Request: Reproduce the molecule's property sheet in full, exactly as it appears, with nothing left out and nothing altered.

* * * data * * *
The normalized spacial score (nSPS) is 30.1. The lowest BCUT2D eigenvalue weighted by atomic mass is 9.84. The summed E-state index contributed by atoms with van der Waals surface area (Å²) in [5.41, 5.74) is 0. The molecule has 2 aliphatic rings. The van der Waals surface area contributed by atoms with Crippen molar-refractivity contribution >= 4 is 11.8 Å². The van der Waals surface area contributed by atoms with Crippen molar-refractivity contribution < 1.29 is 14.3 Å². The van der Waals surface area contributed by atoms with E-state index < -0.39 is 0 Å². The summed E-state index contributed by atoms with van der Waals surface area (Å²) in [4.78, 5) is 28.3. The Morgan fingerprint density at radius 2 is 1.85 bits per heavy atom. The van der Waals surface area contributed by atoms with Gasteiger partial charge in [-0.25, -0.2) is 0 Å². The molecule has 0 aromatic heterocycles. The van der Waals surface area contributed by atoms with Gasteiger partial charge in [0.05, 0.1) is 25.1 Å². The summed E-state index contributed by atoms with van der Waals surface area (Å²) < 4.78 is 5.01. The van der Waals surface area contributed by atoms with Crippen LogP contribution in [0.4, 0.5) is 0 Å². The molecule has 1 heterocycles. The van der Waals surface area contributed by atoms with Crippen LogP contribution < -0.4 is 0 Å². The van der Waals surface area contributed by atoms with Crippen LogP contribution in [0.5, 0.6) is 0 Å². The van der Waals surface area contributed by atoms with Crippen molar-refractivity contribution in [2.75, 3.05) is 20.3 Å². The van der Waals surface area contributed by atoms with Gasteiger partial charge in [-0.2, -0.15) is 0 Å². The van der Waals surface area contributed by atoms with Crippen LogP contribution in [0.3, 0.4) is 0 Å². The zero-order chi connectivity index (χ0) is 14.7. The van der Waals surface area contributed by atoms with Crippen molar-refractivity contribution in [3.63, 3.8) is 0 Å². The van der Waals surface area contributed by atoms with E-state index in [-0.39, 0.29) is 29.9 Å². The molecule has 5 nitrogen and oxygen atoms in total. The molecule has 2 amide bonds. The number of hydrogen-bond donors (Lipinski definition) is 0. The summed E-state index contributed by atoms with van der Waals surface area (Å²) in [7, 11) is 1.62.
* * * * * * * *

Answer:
The normalized spacial score (nSPS) is 30.1. The lowest BCUT2D eigenvalue weighted by atomic mass is 9.84. The summed E-state index contributed by atoms with van der Waals surface area (Å²) in [5.41, 5.74) is 0. The molecule has 2 aliphatic rings. The van der Waals surface area contributed by atoms with Crippen molar-refractivity contribution >= 4 is 11.8 Å². The van der Waals surface area contributed by atoms with Crippen molar-refractivity contribution < 1.29 is 14.3 Å². The van der Waals surface area contributed by atoms with E-state index < -0.39 is 0 Å². The summed E-state index contributed by atoms with van der Waals surface area (Å²) in [4.78, 5) is 28.3. The Morgan fingerprint density at radius 2 is 1.85 bits per heavy atom. The van der Waals surface area contributed by atoms with Gasteiger partial charge in [-0.25, -0.2) is 0 Å². The molecule has 0 aromatic heterocycles. The van der Waals surface area contributed by atoms with Gasteiger partial charge in [0.05, 0.1) is 25.1 Å². The summed E-state index contributed by atoms with van der Waals surface area (Å²) < 4.78 is 5.01. The van der Waals surface area contributed by atoms with Crippen LogP contribution in [0.4, 0.5) is 0 Å². The molecule has 1 heterocycles. The van der Waals surface area contributed by atoms with Crippen LogP contribution < -0.4 is 0 Å². The van der Waals surface area contributed by atoms with Crippen LogP contribution in [0.5, 0.6) is 0 Å². The van der Waals surface area contributed by atoms with Crippen molar-refractivity contribution in [2.75, 3.05) is 20.3 Å². The van der Waals surface area contributed by atoms with Gasteiger partial charge in [-0.2, -0.15) is 0 Å². The van der Waals surface area contributed by atoms with Crippen LogP contribution in [0.3, 0.4) is 0 Å². The zero-order chi connectivity index (χ0) is 14.7. The van der Waals surface area contributed by atoms with Crippen molar-refractivity contribution in [3.63, 3.8) is 0 Å². The van der Waals surface area contributed by atoms with E-state index in [-0.39, 0.29) is 29.9 Å². The molecule has 5 nitrogen and oxygen atoms in total. The molecule has 2 amide bonds. The number of hydrogen-bond donors (Lipinski definition) is 0. The summed E-state index contributed by atoms with van der Waals surface area (Å²) in [7, 11) is 1.62.